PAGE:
It’s a moment every art dealer and curator in the country dreams of — the discovery of great art by an unknown painter. James Mann, curator of the Las Vegas Art Museum, found himself living that dream in July, just two weeks away from the opening of the museum’s first Las Vegas Invitational Exhibition of works by Las Vegas artists. Three months earlier, Mann had received an old brochure and three murky snapshots of paintings by an artist he had never heard of, Katherine Gianaclis, of Las Vegas. Gianaclis’ son, Joey Kantor, had sent the material after his mother had died in March of cancer.
Mann was intrigued by the work and finally found the time to visit a gallery on Boulder Highway that displayed Gianaclis’ paintings by appointment only. There, Mann discovered a painter he believes was 20 years ahead of her time.
“I don’t think, as long as I live, I’ll find greater art in a more unlikely place,” Mann says. “The experience it has left me with has been good for my ego and my altruism. It was one of the great moments of my life.”
The works, now hanging in the show along with artists Patricia Vazquez, Don Mize, Paul Rodgers, Gregory Etchison and Whitney Warnick, were made in the early- to mid-1960s and consist of “profound subject matter,” Mann says.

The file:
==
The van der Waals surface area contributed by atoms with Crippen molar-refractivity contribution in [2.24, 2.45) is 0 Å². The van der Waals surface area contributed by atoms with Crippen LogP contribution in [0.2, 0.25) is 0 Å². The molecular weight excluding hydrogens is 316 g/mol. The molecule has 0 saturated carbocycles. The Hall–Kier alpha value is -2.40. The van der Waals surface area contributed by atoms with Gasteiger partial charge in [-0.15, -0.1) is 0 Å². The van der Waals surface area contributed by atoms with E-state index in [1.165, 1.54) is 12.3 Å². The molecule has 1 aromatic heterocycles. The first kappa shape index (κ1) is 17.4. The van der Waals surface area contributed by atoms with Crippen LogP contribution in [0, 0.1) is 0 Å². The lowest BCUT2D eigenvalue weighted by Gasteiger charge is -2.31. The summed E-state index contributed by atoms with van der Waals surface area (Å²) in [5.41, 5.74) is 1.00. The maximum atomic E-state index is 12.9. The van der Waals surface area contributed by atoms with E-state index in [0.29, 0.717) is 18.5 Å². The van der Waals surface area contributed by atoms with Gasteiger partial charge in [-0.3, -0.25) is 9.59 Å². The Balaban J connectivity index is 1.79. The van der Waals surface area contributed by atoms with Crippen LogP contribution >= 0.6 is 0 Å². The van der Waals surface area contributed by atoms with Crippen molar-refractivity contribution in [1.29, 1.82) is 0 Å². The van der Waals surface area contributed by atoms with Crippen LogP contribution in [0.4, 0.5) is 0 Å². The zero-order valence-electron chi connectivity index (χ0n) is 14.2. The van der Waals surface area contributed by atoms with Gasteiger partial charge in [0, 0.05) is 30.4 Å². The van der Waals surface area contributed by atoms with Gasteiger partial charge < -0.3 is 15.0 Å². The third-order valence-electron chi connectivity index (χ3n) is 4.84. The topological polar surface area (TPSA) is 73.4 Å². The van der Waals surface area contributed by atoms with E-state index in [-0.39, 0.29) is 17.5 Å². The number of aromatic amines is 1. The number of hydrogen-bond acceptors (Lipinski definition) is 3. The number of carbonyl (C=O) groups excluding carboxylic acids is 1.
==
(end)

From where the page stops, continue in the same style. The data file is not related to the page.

Mann believes Gianaclis’ art, which has “layers of images, disparate imagery with symbolic meaning,” reveals someone who may have been “tormented psychologically over her position in society as a woman.”
Never mind the content, her style also was unique for its time, Mann says. “I only know of one artist who was doing that type of work in the 1960s and that was Larry Rivers.”
Oddly, while Gianaclis was making her very personal art she was raising a family and making a living painting murals for local hotels.
As far as Mann knows, Gianaclis’ work from the 1960s was never displayed.
After the death of her father in 1973 and a conversion to Christianity, Gianaclis put down her brush. Mann thinks the paintings may have been stored in a garage or basement, judging from damage along the edges of some paintings, and forgotten.
But Gianaclis wasn’t done. She resumed painting in 1996 after being diagnosed with cancer, some 20 years after surviving her first bout with the disease.
In the three years leading up to her death, Gianaclis made more than 100 more paintings, none showing the angst of her work in the 1960s. These are brighter in color and much tamer in subject matter. While the paintings from the 1960s “represented her nightmares,” her ’90s works are figurative with some abstract touches.
Mann plans to make a catalog of her earlier work and distribute them to other museums to get her more exposure. He also may show her later works at the museum.
Finding Gianaclis’ work was “a joyful discovery,” Mann says. “It confirms that this zoo animal called Las Vegas had the potential to generate great art and it did so, and nobody knew it. It’s like vindication, almost.